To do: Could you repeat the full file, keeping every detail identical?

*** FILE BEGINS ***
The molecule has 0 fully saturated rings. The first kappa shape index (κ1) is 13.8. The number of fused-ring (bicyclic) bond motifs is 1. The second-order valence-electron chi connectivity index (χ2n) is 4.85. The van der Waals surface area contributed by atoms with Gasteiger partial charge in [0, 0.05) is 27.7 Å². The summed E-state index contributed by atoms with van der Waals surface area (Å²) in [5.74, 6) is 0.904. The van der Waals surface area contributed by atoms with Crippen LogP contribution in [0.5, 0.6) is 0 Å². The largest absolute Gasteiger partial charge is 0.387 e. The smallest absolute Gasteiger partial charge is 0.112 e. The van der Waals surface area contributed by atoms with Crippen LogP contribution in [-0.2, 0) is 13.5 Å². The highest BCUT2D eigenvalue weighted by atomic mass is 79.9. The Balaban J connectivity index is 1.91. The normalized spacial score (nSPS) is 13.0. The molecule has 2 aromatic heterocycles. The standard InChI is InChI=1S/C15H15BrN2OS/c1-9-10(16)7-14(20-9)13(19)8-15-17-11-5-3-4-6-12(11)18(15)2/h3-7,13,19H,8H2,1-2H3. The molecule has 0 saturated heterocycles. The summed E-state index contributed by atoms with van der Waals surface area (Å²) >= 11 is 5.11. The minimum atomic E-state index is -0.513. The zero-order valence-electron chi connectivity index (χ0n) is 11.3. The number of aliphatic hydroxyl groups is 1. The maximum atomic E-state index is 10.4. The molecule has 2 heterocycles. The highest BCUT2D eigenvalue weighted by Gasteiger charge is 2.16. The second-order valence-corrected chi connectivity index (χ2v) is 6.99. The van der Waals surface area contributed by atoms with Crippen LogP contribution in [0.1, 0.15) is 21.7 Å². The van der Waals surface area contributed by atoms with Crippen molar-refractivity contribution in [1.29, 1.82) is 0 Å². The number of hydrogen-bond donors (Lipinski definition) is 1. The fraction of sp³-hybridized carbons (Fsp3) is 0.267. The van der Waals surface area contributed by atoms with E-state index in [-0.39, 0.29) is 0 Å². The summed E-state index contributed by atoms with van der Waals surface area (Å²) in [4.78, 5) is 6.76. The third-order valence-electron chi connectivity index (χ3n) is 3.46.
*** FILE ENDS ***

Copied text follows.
The molecule has 0 fully saturated rings. The first kappa shape index (κ1) is 13.8. The number of fused-ring (bicyclic) bond motifs is 1. The second-order valence-electron chi connectivity index (χ2n) is 4.85. The van der Waals surface area contributed by atoms with Gasteiger partial charge in [0, 0.05) is 27.7 Å². The summed E-state index contributed by atoms with van der Waals surface area (Å²) in [5.74, 6) is 0.904. The van der Waals surface area contributed by atoms with Crippen LogP contribution in [0.5, 0.6) is 0 Å². The largest absolute Gasteiger partial charge is 0.387 e. The smallest absolute Gasteiger partial charge is 0.112 e. The van der Waals surface area contributed by atoms with Crippen LogP contribution in [-0.2, 0) is 13.5 Å². The highest BCUT2D eigenvalue weighted by atomic mass is 79.9. The Balaban J connectivity index is 1.91. The normalized spacial score (nSPS) is 13.0. The molecule has 2 aromatic heterocycles. The standard InChI is InChI=1S/C15H15BrN2OS/c1-9-10(16)7-14(20-9)13(19)8-15-17-11-5-3-4-6-12(11)18(15)2/h3-7,13,19H,8H2,1-2H3. The molecule has 0 saturated heterocycles. The summed E-state index contributed by atoms with van der Waals surface area (Å²) >= 11 is 5.11. The minimum atomic E-state index is -0.513. The zero-order valence-electron chi connectivity index (χ0n) is 11.3. The number of aliphatic hydroxyl groups is 1. The maximum atomic E-state index is 10.4. The molecule has 2 heterocycles. The highest BCUT2D eigenvalue weighted by Gasteiger charge is 2.16. The second-order valence-corrected chi connectivity index (χ2v) is 6.99. The van der Waals surface area contributed by atoms with Crippen LogP contribution in [0.1, 0.15) is 21.7 Å². The van der Waals surface area contributed by atoms with Crippen molar-refractivity contribution in [1.29, 1.82) is 0 Å². The number of hydrogen-bond donors (Lipinski definition) is 1. The fraction of sp³-hybridized carbons (Fsp3) is 0.267. The van der Waals surface area contributed by atoms with E-state index in [-0.39, 0.29) is 0 Å². The summed E-state index contributed by atoms with van der Waals surface area (Å²) in [4.78, 5) is 6.76. The third-order valence-electron chi connectivity index (χ3n) is 3.46.